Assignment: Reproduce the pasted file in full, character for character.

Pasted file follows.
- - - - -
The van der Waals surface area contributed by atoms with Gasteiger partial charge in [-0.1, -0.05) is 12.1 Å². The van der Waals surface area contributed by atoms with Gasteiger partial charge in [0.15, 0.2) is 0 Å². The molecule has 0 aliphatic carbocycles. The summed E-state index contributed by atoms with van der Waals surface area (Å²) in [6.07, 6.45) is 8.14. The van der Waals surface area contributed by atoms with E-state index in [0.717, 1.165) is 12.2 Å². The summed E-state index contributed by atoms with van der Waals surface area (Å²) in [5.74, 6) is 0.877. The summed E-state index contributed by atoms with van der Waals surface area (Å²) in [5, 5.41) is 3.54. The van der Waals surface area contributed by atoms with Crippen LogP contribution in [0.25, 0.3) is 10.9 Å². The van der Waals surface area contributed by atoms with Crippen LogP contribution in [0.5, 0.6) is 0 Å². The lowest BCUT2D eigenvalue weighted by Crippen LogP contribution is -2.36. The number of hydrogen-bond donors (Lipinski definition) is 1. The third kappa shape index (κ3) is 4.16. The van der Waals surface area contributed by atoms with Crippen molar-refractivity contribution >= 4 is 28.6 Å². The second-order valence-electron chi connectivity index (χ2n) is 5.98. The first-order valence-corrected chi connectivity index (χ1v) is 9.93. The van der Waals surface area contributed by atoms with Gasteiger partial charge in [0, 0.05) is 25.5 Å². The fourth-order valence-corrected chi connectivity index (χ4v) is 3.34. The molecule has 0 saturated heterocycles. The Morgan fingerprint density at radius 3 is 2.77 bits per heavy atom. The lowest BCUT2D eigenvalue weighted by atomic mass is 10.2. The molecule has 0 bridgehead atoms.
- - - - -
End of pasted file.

The van der Waals surface area contributed by atoms with Gasteiger partial charge in [-0.1, -0.05) is 12.1 Å². The van der Waals surface area contributed by atoms with Gasteiger partial charge in [0.15, 0.2) is 0 Å². The molecule has 0 aliphatic carbocycles. The summed E-state index contributed by atoms with van der Waals surface area (Å²) in [6.07, 6.45) is 8.14. The van der Waals surface area contributed by atoms with E-state index in [0.717, 1.165) is 12.2 Å². The summed E-state index contributed by atoms with van der Waals surface area (Å²) in [5.74, 6) is 0.877. The summed E-state index contributed by atoms with van der Waals surface area (Å²) in [5, 5.41) is 3.54. The van der Waals surface area contributed by atoms with Crippen LogP contribution in [0.25, 0.3) is 10.9 Å². The van der Waals surface area contributed by atoms with Crippen LogP contribution in [0.5, 0.6) is 0 Å². The lowest BCUT2D eigenvalue weighted by Crippen LogP contribution is -2.36. The number of hydrogen-bond donors (Lipinski definition) is 1. The third kappa shape index (κ3) is 4.16. The van der Waals surface area contributed by atoms with Crippen molar-refractivity contribution >= 4 is 28.6 Å². The second-order valence-electron chi connectivity index (χ2n) is 5.98. The first-order valence-corrected chi connectivity index (χ1v) is 9.93. The van der Waals surface area contributed by atoms with Gasteiger partial charge in [0, 0.05) is 25.5 Å². The fourth-order valence-corrected chi connectivity index (χ4v) is 3.34. The molecule has 0 saturated heterocycles. The Morgan fingerprint density at radius 3 is 2.77 bits per heavy atom. The lowest BCUT2D eigenvalue weighted by atomic mass is 10.2. The molecule has 0 bridgehead atoms.